Messenger Archives - January 2006
Sometime in May, a dog underwent $45,000 worth of medical stem-cell treatment on Bainbridge Island. The story in the Seattle Times was of the affluent couple who loved him.
Around this same time there was an article about Sudanese children being fed leaves by their mothers so they wouldn't starve to death. I wondered if every child wouldn't have been saved had that dog died and the $45,000 given somehow to the children eating leaves.
I loved my cat of 12 years, more than I loved some of the people I've been close to in my life. And my dog Speedy (of seven years, who chased cars), well, I would've paid anything to save him after he chased that last car. But I've gotta be honest here folks. Animals aren't more important than humans (even after post-post-industrialism, even after when you look at who raised you in the '80s.)
Although, shockingly and contrarily, I do agree with Claude Levi-Strauss (the structural anthropologist, not the jeans maker) when he says, "we've gotten to the point that we have to say animals are more important that people" (though I have to stress he's talking about humpback whales and other such free and endangered species, not the little foo-foo dog Paris Hilton carries around like a child's teddy bear).
Also, I'm really torn when I see this new human-animal bonding. What is the word when people make an animal have human qualities? Is it the personification of animals? I think we need a new word for it when you have things like," 'replacement gonads' for dogs which have been neutered", and bakeries for just for dogs seem inappropriate in Seattle, where there are so many hungry homeless people walking around. How far have we bought into capitalism? Really, is a dog owned by a rich human so much more valuable than a human that is free? Because I have to stress, I'm not against animals being treated fairly and kindly, I'm against the rich people's desire to see their pets fare better than their fellow humans.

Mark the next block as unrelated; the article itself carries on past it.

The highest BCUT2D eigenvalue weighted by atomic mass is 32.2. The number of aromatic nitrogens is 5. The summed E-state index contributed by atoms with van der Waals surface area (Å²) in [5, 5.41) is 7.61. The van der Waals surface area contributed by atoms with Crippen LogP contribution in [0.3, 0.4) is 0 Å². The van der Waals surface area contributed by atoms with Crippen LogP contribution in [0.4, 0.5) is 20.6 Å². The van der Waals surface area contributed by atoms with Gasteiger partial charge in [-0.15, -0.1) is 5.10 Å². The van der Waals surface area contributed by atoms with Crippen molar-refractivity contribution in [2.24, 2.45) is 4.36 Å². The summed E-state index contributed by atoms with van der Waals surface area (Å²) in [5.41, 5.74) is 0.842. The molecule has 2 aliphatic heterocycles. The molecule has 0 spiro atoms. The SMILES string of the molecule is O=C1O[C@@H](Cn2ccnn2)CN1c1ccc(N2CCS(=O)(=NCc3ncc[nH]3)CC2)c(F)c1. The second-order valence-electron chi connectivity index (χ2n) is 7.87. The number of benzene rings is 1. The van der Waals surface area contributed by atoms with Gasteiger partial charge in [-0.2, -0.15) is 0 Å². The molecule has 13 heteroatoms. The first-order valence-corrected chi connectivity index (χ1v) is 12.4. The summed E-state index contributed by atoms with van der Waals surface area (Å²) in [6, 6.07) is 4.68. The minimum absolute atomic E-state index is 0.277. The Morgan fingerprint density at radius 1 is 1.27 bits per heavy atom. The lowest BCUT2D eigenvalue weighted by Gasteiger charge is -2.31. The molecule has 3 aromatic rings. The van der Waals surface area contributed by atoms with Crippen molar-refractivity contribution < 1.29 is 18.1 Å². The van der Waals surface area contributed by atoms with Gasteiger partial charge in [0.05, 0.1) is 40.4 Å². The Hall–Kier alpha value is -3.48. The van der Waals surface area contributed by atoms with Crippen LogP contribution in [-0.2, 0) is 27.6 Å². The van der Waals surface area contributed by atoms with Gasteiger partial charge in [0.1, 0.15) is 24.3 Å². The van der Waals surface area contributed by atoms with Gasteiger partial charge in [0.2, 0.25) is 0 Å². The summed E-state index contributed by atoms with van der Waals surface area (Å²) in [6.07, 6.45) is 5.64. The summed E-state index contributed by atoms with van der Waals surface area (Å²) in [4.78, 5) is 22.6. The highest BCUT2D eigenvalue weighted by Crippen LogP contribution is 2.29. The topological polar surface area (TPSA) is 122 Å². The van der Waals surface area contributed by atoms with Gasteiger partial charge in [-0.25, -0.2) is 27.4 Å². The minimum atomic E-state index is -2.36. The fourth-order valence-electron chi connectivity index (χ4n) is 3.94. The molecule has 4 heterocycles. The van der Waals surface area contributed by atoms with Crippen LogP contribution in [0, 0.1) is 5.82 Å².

This brings to mind the park in Belltown, which was home (to homeless), a site for dope-dealing employment (to many), a waiting spot (for bus-takers), and a basketball court (God damn it).
But, of course, it was mostly a city park. A park is a public place for all people. This gets very tricky to the wealthy crowd who haven't got the slightest feeling for the homeless people, and couldn't care less about where they go as long as they go away. One brainstorming idea to get rid of the homeless was to take down the statue where they all sat. But that would be taking down public art, and even the wealthy couldn't agree with that. So what happened was the public art is now surrounded by a fence and there is a sign which reads, "Do not enter unless you have a dog" or something silly like that. Technically this means that a poor person with a dog can use the park, but the poor people with dogs all live in Burien. The homeless people and the people of the hood who hung out there moved to a rained-on bus stop, where just as much drug trafficing occurs as before, just "away" from the wealthy.
I still do not know how this happened. We need more city parks, not less. I don't think the rights of dogs to shit are in the Constitution. But this dog park isn't about dogs. It's about the wealthy people who own them and how wealthy people in America have more rights than the poor.
© 2006 Belltown Messenger